15 Mar 2021

America's Cup: When will the wind blow?

8:18 am on 15 March 2021

The most evenly matched America's Cup in nearly 40 years remains on a knife-edge heading into Monday's racing.

Only once before in the history of the Cup has the scoreboard been locked at 3-all like it is between Team New Zealand and Luna Rossa.

Team New Zealand sailors Peter Burling and Blair Tuke waiting for racing during the America's Cup against Luna Rossa.

Team New Zealand sailors Peter Burling and Blair Tuke waiting for racing during the America's Cup against Luna Rossa. Photo: ACE | Studio Borlenghi

Sailing was abandoned on Sunday after winds didn't reach the lower limit required for racing on the Hauraki Gulf.

On Monday the teams get another shot at breaking the deadlock and chasing down four more wins for victory.

The racing stalled at a critical moment - just on the halfway point in the best-of-13 series, when neither team had asserted dominance.

Luna Rossa co-helmsman Francesco Bruni was realistic about what it means to be a sailor in this type of see-sawing contest.

"We can not control the weather and the reality is that both teams are sailing well , we are just waiting for somebody to make a mistake and it's not happening much," Bruni said.

Luna Rossa co helmsmen Jimmy Spithill and Francesco Bruni talk tactics.

Luna Rossa co helmsmen Jimmy Spithill and Francesco Bruni talk tactics. Photo: PHOTOSPORT

Despite not racing on Sunday it wasn't a wasted day for either side.

Team New Zealand helmsman Peter Burling said there was some benefits from floating around waiting for racing.

"It's not often you actually sit on these boats and don't sail all day so we've probably got 30 people out here looking at every little detail and trying to come up with ways to make it faster.

"There's definitely lots of little mods going on all over the place."

Burling said they were focussed constantly on improving their performance.

"It's no secret that whoever wins the last race wins the America's Cup and you've got to keep improving and keep getting better and we definitely feel like we've improved a lot over the course of these opening races which has been really good fun but still feel like there is a long way to go and it's a pretty even scoreline."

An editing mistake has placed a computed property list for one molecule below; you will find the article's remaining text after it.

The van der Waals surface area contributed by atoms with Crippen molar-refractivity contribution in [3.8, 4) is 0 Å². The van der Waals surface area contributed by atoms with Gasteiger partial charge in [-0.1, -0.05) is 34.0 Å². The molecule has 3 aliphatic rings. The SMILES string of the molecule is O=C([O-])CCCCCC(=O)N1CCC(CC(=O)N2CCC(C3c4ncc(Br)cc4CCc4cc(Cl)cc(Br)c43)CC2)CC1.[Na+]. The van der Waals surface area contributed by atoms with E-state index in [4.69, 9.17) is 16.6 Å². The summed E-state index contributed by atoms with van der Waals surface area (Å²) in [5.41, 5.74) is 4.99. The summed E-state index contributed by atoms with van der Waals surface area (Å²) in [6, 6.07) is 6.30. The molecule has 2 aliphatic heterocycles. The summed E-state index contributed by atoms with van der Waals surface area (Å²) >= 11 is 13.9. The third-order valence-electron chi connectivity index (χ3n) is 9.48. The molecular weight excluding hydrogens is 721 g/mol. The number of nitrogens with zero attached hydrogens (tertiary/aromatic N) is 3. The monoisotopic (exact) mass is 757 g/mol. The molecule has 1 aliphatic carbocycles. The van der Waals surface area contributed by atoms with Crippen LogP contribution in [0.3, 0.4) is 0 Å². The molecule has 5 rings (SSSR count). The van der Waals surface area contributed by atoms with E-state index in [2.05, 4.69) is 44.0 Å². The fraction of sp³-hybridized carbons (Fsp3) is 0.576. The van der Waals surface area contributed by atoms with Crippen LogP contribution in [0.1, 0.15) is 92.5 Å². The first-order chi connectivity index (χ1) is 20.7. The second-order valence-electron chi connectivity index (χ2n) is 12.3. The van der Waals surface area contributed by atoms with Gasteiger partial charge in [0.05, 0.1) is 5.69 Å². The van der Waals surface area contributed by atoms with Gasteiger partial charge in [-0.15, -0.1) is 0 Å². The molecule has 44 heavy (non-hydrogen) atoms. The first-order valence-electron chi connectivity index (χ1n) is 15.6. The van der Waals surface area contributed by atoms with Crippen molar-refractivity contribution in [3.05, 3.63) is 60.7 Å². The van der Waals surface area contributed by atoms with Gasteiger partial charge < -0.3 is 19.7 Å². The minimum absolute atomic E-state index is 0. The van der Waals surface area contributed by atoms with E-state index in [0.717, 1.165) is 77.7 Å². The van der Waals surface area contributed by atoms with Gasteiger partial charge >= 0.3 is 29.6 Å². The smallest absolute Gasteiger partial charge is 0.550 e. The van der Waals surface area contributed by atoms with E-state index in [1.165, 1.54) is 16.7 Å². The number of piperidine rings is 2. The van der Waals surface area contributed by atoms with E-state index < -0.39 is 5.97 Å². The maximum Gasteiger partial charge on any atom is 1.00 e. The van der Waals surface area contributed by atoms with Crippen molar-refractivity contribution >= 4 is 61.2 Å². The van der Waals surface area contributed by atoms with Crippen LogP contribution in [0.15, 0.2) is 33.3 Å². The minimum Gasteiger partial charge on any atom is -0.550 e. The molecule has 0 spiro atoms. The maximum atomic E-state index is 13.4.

Fans at the America's Cup Village

Fans at the America's Cup Village in Auckland. Photo: ACE | Studio Borlenghi

Over 48,000 people who left the America's Cup Race Village disappointed on Sunday are expected to return.

Monday's forecast is more promising with 10-15 knots of wind on the radar.

Team New Zealand's offside controller Josh Junior said the support the defenders were receiving did not go unnoticed.

"It's amazing to be here racing on home waters, we head out there and there's 15 hundred boats on the water in one small area, it's incredible and then you come back in and the docks are just full with people, so the atmosphere is incredible and we're really enjoying that experience."

Meanwhile further south at Nelson Yacht Club, which is hosting one of 21 official America's Cup fan zones around the country, hundreds of people are showing up on race day to watch the action on the big screen.

The region is home to a number of sailors who foil - although not as quickly as the America's Cup yachts - and club manager Tim Fraser- Harris said despite being hundreds of kilometres away from the Hauraki Gulf they feel like they're part of the event.

Fraser-Harris is hoping the interest in the action in Auckland, translates to some more members for the Nelson club.

"We're trying to make it as well as being about watching the racing we're trying to get people out on the water and do a few things at the club as well," Fraser-Harris said.

"It's a little bit like an open day for us, or a couple of open days, so we've had people out on the water and there is no better way of getting people engaged with sailing than actually getting out there and trying it."

Back in Auckland, some young sailors from Kohimaramara Yacht Club are getting closer than many to the America's Cup sailing.

The club where Team New Zealand grinder Guy Endean learnt to sail, modifies their racing schedule to fit around the battle for the Auld Mug.

Club president Dan Alderson like many of the club's members joined the spectator fleet of more than 1300 boats on Sunday.

The location of their club in relation to the race courses means, regardless of the outcome, Alderson knows their budding sailors will have memories of this regatta for years to come.

"We're almost on the race course so they head out after their sailing to go and watch," Alderson said.

"They love it because leading up to the event they're out training, we're out sailing and they're in amongst the America's Cup boats over the summer they sailed really close and on the same bit of water so the kids just love it."

Races seven and eight have been rescheduled to be raced today from 4.15pm.